The judges are all over themselves to say they love the song and love the song choice, and everyone compliments her voice while saying she had pitch troubles. Simon calls this the best performance ever and says it was a brilliant song choice and she’s like “Yay!” and I can’t figure out if she’s really that cynical, or that gross. Simon I’m sure of, though.
David Cook is closing the show, and perhaps some hard rock chords will knock the malcontentedness out of me, because you know he’s got them ready. David talks about his huge egg-like cranium that has been with him since he was an infant, and his mother talks about how he has been posing with his guitar like a rock star, since he was a wee boy in shades and short shorts, so this is what he’s always known and who he is, and rocking is in his blood, in case you didn’t get it yet. Ryan takes care to point out that David is doing Chris Cornell’s version of “Billie Jean,” and then David does it, causing all the mosh pit girls to wave their hands back and forth and scream like ninnies. I am appreciating David’s voice more and more as we go on. But I am tired of him doing the same rocking out on some “unexpected” song that someone else has already spun for him, and getting praised for being original. The judges are not tired of that. They all call him brilliant and creative and original and brave and Simon says he is going to win. The young girls scream and David disclaims, but I also get the feeling he believes it all.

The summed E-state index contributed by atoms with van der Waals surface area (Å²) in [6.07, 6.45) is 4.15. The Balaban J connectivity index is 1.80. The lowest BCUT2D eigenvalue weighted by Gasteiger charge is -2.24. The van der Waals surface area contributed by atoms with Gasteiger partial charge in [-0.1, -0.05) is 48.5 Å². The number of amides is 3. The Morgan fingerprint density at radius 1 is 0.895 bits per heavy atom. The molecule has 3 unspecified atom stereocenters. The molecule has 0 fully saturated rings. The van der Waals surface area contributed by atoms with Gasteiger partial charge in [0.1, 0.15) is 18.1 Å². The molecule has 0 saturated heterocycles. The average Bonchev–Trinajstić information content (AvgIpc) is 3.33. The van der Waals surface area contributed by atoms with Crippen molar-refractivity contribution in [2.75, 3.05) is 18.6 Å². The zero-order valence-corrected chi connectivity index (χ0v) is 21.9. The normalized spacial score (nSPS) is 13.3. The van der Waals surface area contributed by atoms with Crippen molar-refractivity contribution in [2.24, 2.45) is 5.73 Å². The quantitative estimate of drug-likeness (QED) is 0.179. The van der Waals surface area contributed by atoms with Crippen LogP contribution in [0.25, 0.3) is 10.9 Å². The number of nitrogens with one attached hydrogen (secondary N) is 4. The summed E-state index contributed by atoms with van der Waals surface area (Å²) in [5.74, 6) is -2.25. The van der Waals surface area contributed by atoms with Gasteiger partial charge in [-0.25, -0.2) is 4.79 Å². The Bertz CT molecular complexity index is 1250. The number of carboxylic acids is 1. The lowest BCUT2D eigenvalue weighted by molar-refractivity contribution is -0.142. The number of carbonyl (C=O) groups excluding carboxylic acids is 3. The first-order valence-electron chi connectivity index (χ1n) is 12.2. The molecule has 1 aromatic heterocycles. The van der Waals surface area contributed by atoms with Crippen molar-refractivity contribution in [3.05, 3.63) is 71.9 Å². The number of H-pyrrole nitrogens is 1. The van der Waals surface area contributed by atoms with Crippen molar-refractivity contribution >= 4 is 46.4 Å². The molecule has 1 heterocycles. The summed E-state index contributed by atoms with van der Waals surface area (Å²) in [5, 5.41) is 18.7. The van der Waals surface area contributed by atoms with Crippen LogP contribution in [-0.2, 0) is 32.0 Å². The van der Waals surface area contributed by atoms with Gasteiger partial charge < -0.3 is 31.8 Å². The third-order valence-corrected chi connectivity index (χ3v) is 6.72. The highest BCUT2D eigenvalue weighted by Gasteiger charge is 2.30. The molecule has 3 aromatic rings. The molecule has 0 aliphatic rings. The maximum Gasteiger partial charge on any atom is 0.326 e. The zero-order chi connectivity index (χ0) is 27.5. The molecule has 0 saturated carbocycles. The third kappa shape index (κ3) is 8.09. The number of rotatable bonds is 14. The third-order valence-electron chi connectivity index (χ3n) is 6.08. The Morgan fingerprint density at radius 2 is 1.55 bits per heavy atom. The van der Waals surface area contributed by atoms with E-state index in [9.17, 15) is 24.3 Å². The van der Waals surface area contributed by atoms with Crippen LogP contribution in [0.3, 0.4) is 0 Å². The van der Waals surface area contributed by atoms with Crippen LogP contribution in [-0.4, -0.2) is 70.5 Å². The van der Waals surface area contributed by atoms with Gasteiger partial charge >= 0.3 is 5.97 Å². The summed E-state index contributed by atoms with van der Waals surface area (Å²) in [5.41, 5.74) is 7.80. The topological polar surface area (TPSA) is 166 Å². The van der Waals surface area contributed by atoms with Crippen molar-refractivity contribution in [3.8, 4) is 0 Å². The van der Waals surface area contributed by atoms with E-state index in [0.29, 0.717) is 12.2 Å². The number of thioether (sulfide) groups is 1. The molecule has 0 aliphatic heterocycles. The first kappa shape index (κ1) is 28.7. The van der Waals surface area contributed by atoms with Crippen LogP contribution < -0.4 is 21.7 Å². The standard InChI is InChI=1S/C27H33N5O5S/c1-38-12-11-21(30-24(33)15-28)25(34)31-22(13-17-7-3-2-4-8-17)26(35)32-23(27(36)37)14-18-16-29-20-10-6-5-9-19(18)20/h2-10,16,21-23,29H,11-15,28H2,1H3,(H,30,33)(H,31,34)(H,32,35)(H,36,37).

Anyway, the replay comes and reminds me that Ramiele sucked mightily tonight and will probably be going home, Jason Castro likes playing the guitar, Syesha likes big earrings and bigger notes, Chikezie is not Luther but who is, Brooke is not perfect, Michael maybe can do a good job sometimes, Carly really wants it, David A. is very young, Kristy Lee might be an evil genius, emphasis on evil, and David Cook’s throat probably hurts a lot right now.
This was indeed a lackluster night; that makes two weeks in a row, which is a shame. They all showed such promise in the semis, but tonight was just pointless. Although it was kind of fun being divorced from all sense by mind-altering substances. Now I see why Paula does it. Wheeee! I’m off to finish the rest of my sugar hoard, but please stick around for the results because the truly brilliant, original, and brave AJane will be on hand with all the details of Ramiele’s or Kristy Lee’s elimination, plus K-Lo comes back to teach these peeps what singing is.
Anyone able to sedate those chicks in the mosh pit will earn my eternal devotion, and maybe a few bucks too. We can talk more about compensation later, but get the job done first.